Video: Discovery of Homo naledi suggests ‘maybe brain size isn’t all it’s cracked up to be’ when it comes to human evolution

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Lee Berger with a replica of the skull of Homo naledi. Credit: Reuters/Siphiwe Sibeko
Lee Berger with a replica of the skull of Homo naledi. Credit: Reuters/Siphiwe Sibeko

The small brains of Homo naledi raise new questions about the evolution of human brain size. Big brains were costly to human ancestors, and some species may have paid the costs with richer diets, hunting and gathering, and longer childhoods. But that scenario doesn’t seem to work well for Homo naledi, which had hands well-suited for toolmaking, long legs, humanlike feet, and teeth suggesting a high-quality diet. 

According to study coauthor John Hawks,  a paleoanthropologist at the University of Wisconsin–Madison. “Naledi’s brain seems like one you might predict for Homo habilis, two million years ago. But habilis didn’t have such a tiny brain–naledi did.”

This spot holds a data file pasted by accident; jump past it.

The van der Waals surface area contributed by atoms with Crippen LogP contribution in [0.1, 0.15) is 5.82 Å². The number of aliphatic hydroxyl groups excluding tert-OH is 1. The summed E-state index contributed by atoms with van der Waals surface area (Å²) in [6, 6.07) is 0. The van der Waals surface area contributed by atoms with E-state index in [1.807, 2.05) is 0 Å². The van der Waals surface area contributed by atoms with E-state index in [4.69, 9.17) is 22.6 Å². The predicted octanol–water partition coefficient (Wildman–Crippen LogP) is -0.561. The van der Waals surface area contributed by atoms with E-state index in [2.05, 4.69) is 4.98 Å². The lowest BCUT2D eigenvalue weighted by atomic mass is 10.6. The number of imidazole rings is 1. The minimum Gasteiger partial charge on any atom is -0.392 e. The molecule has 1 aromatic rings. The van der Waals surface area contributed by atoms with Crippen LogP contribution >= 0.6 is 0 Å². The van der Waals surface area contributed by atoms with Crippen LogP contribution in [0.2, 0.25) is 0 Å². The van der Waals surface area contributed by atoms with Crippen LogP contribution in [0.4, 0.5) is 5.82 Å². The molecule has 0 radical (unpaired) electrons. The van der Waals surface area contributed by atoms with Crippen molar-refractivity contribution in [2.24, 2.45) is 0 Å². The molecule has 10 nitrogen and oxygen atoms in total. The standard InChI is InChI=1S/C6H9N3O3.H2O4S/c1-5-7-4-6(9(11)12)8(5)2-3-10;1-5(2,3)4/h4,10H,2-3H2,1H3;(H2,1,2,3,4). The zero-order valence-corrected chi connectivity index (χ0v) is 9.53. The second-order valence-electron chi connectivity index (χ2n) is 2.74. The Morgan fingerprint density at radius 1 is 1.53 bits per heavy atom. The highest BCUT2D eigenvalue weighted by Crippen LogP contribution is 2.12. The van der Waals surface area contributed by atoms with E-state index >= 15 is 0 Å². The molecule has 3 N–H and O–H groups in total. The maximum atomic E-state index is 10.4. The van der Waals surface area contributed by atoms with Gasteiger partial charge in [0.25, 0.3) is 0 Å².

“Maybe brain size isn’t all it’s cracked up to be,” said Hawks. “It opens the door for us to say that maybe they were more capable than we might assume; maybe it isn’t just (brain) size.”

The research shows that the more complex structural features of brains may not solely be a consequence of size, and it suggests that modern humans, Neanderthals and Homo naledi may have a common ancestor.

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“Archaeologists have been too quick to assume that complex stone tool industries were made by modern humans,” said [co-author Lee] Berger. “With naledi being found in southern Africa, at the same time and place that the Middle Stone Age industry emerged, maybe we’ve had the story wrong the whole time.”

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